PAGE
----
Has Deep Learning Uncovered Chomsky’s Deep Structure?
November 27, 2016
After Trump’s shocking victory, many of our professors began class with an opportunity for us to voice any fears or feelings we were harboring. One of my professors spoke about how studying linguistics is a way to study what unites us as humans: this strange ability called “language.” Despite all of our languages looking and sounding different, all humans have this amazing ability to learn complex rules and thousands of words in our first few years of existence. Moreover, we do this without being prodded to learn and without much explicit instruction. Language is something that should, at its core, unite us, not divide us.
Earlier this week, Google Research announced a breakthrough in “one-shot” machine translation. What this means is that Google Translate can now perform translations on unseen pairs of languages. Typically, a machine translation algorithm needs to be trained on each language pair, e.g. English <–> French and French <–> Spanish. But Google’s latest results can perform translations from, e.g., English <–> Korean by only being trained on pairs of other languages (see Google’s visual representation below). In essence, they are only training the machine on the “gist” of language or language relationships, rather than a specific pairing.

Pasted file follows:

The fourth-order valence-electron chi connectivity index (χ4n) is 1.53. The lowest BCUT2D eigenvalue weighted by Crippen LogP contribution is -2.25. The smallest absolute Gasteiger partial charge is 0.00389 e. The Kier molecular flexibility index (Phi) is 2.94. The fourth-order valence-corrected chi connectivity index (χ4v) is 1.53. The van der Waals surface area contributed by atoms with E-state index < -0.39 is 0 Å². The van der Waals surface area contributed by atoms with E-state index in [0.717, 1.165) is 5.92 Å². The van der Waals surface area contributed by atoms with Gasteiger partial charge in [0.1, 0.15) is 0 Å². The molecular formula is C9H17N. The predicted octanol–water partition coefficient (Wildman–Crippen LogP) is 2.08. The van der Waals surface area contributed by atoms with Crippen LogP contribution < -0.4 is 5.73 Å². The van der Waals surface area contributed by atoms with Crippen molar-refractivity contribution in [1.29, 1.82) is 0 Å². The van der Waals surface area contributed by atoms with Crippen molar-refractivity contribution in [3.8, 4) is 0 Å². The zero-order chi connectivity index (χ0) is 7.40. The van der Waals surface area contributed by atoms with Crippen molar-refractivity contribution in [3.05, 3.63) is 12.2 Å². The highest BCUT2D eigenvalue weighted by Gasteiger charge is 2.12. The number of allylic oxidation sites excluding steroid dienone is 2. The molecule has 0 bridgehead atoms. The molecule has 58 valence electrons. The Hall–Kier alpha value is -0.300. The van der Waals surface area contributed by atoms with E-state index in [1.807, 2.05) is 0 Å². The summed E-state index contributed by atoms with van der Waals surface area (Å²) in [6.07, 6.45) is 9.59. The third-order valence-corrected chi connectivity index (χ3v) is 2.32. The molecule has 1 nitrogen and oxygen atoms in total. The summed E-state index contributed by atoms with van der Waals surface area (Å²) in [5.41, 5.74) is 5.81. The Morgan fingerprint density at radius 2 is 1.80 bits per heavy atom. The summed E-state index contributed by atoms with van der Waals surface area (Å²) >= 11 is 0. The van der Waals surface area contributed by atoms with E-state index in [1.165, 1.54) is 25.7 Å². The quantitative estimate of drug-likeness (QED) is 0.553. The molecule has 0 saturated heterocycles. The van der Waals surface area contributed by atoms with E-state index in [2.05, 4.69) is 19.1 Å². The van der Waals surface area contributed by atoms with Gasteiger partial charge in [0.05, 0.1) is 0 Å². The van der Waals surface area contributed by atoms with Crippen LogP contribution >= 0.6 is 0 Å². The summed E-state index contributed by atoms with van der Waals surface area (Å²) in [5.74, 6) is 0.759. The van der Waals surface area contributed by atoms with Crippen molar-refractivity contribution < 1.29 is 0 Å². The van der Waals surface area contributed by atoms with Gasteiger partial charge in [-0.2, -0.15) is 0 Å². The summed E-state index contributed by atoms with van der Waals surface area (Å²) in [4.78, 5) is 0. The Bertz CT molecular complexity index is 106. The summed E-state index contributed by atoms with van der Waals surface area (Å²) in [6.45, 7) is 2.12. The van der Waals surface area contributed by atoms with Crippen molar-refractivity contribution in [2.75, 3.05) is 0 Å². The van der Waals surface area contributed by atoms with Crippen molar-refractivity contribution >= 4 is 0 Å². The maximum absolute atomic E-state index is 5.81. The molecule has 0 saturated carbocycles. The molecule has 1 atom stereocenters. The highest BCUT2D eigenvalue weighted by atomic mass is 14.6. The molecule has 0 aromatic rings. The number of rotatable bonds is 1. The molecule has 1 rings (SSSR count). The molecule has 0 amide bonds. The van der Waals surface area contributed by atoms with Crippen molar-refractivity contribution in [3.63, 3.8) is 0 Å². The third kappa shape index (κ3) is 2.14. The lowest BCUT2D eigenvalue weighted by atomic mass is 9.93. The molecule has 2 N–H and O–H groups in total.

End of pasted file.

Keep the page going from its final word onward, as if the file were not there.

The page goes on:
The Google team calls this “interlingua.” For linguists, this underlying abstract form has been the basis of their field since Chomsky’s earliest writings. “Deep Structure” or D-structure, is distinct from “Surface Structure,” or S-structure; where Deep Structure is something like the Platonic form, the S-structure is the concrete realization in the phonetic sounds of a sentence. For example, the sentences I love New York and New York is loved by me both have essentially the same meaning. According to Chomsky, the D-structure of both of these sentences is the same, and the deep structure is transformed in different ways en route to the different respective surface realizations.
The field of generative syntax has been primarily concerned with elucidating the rules and constraints that each and all languages undergo during this transformational process. If we can unwind these transformations, peeling back layer upon layer of surface structure, then we can uncover the deep structure underlying all of language.